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10 Strange Things About The Universe Space The universe can be a very strange place. While groundbreaking ideas such as quantum theory, relativity and even the Earth going around the Sun might be commonly accepted now, science still continues to show that the universe contains things you might find it difficult to believe, and even more difficult to get your head around. Theoretically, the lowest temperature that can be achieved is absolute zero, exactly ? One of the properties of a negative-energy vacuum is that light actually travels faster in it than it does in a normal vacuum, something that may one day allow people to travel faster than the speed of light in a kind of negative-energy vacuum bubble. One prediction of Einstein’s theory of general relativity is that when a large object moves, it drags the space-time around it, causing nearby objects to be pulled along as well. Relativity of Simultaneity Since this extra dimension is so small, only tiny objects, such as particles, can move along it. Antimatter Retrocausality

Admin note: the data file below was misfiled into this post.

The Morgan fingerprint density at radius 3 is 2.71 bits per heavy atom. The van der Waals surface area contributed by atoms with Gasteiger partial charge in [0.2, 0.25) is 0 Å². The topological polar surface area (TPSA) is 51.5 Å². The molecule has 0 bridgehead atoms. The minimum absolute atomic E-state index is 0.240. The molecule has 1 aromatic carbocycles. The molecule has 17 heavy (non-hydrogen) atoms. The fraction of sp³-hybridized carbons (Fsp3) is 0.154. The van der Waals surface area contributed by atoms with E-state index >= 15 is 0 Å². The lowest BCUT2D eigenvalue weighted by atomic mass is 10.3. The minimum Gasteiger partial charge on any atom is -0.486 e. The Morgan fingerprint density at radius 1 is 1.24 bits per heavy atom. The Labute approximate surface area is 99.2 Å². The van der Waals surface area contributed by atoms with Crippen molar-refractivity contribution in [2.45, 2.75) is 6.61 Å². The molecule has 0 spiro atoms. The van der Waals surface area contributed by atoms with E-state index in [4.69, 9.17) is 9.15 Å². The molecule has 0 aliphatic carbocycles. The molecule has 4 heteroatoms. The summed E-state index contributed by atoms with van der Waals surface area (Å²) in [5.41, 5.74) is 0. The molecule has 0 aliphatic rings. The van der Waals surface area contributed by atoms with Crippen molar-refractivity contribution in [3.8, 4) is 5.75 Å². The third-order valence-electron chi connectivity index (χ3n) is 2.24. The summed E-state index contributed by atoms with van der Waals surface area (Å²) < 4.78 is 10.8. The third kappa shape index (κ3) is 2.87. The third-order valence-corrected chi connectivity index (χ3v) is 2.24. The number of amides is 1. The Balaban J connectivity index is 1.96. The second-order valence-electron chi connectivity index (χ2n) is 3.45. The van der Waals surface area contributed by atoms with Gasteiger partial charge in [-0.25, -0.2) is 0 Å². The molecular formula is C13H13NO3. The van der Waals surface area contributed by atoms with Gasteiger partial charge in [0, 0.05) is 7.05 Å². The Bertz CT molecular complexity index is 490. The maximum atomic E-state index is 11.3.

Better Nuclear Power Through Ping Pong The lab is deep-space quiet. A long, narrow hallway hung with fluorescent lights extends to my left. Four or five doors interrupt the flow of drywall. A few of those doors are open, the occupants of the rooms within now out in the hall and staring, ears plugged in anticipation. A technician flips a small lever to activate the vacuum pumps on an 18-foot cannon that is tented in bulletproof polycarbonate. Advertisement - Continue Reading Below The pumps chitter away, sucking air from the barrel. The cannon is a prop, really—something to get potential investors excited about the technology. Conventional reactors use designs that remain basically unchanged since the 1950s. That's the secret to breaking the sound barrier with a ping pong ball: If any air were left in front of the ball, it would crush the ball under the force of the acceleration. What does any of that have to do with ping pong? Two Types of Nuclear Reactions Slow U-235 is the enriched uranium isotope. Fast The Large Hadron Collider The Large Hadron Collider (LHC) is the world’s largest and most powerful particle accelerator. It first started up on 10 September 2008, and remains the latest addition to CERN’s accelerator complex. The LHC consists of a 27-kilometre ring of superconducting magnets with a number of accelerating structures to boost the energy of the particles along the way. Inside the accelerator, two high-energy particle beams travel at close to the speed of light before they are made to collide. The beams travel in opposite directions in separate beam pipes – two tubes kept at ultrahigh vacuum. Thousands of magnets of different varieties and sizes are used to direct the beams around the accelerator. All the controls for the accelerator, its services and technical infrastructure are housed under one roof at the CERN Control Centre. How many kilometres of cables are there on the LHC? Download the LHC guide [PDF] CERN takes safety very seriously. Read about the safety of the LHC